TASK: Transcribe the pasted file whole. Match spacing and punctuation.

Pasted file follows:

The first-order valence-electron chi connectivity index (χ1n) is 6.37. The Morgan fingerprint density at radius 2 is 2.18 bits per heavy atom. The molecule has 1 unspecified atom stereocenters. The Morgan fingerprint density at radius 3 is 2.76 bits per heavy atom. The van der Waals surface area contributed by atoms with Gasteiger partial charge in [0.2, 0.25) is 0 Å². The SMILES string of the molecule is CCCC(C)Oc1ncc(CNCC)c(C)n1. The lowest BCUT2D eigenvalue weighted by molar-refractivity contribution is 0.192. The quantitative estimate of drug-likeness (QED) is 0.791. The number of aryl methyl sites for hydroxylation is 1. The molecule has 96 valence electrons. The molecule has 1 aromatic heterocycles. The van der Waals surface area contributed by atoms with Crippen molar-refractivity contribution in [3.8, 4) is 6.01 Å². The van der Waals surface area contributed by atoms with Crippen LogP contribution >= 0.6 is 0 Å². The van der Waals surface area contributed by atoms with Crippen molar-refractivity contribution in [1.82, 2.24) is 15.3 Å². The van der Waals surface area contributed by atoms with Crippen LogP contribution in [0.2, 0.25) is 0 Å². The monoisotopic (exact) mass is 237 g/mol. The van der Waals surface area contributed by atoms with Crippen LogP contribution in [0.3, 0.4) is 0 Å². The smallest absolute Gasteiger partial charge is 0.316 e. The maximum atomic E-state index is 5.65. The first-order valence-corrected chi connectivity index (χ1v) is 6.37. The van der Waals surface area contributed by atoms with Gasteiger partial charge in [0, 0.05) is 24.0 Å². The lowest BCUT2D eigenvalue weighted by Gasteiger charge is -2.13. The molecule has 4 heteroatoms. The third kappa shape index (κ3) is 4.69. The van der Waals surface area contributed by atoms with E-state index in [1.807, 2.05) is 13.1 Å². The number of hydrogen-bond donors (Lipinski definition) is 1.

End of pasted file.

The first-order valence-electron chi connectivity index (χ1n) is 6.37. The Morgan fingerprint density at radius 2 is 2.18 bits per heavy atom. The molecule has 1 unspecified atom stereocenters. The Morgan fingerprint density at radius 3 is 2.76 bits per heavy atom. The van der Waals surface area contributed by atoms with Gasteiger partial charge in [0.2, 0.25) is 0 Å². The SMILES string of the molecule is CCCC(C)Oc1ncc(CNCC)c(C)n1. The lowest BCUT2D eigenvalue weighted by molar-refractivity contribution is 0.192. The quantitative estimate of drug-likeness (QED) is 0.791. The number of aryl methyl sites for hydroxylation is 1. The molecule has 96 valence electrons. The molecule has 1 aromatic heterocycles. The van der Waals surface area contributed by atoms with Crippen molar-refractivity contribution in [3.8, 4) is 6.01 Å². The van der Waals surface area contributed by atoms with Crippen LogP contribution >= 0.6 is 0 Å². The van der Waals surface area contributed by atoms with Crippen molar-refractivity contribution in [1.82, 2.24) is 15.3 Å². The van der Waals surface area contributed by atoms with Crippen LogP contribution in [0.2, 0.25) is 0 Å². The monoisotopic (exact) mass is 237 g/mol. The van der Waals surface area contributed by atoms with Crippen LogP contribution in [0.3, 0.4) is 0 Å². The smallest absolute Gasteiger partial charge is 0.316 e. The maximum atomic E-state index is 5.65. The first-order valence-corrected chi connectivity index (χ1v) is 6.37. The van der Waals surface area contributed by atoms with Gasteiger partial charge in [0, 0.05) is 24.0 Å². The lowest BCUT2D eigenvalue weighted by Gasteiger charge is -2.13. The molecule has 4 heteroatoms. The third kappa shape index (κ3) is 4.69. The van der Waals surface area contributed by atoms with E-state index in [1.807, 2.05) is 13.1 Å². The number of hydrogen-bond donors (Lipinski definition) is 1.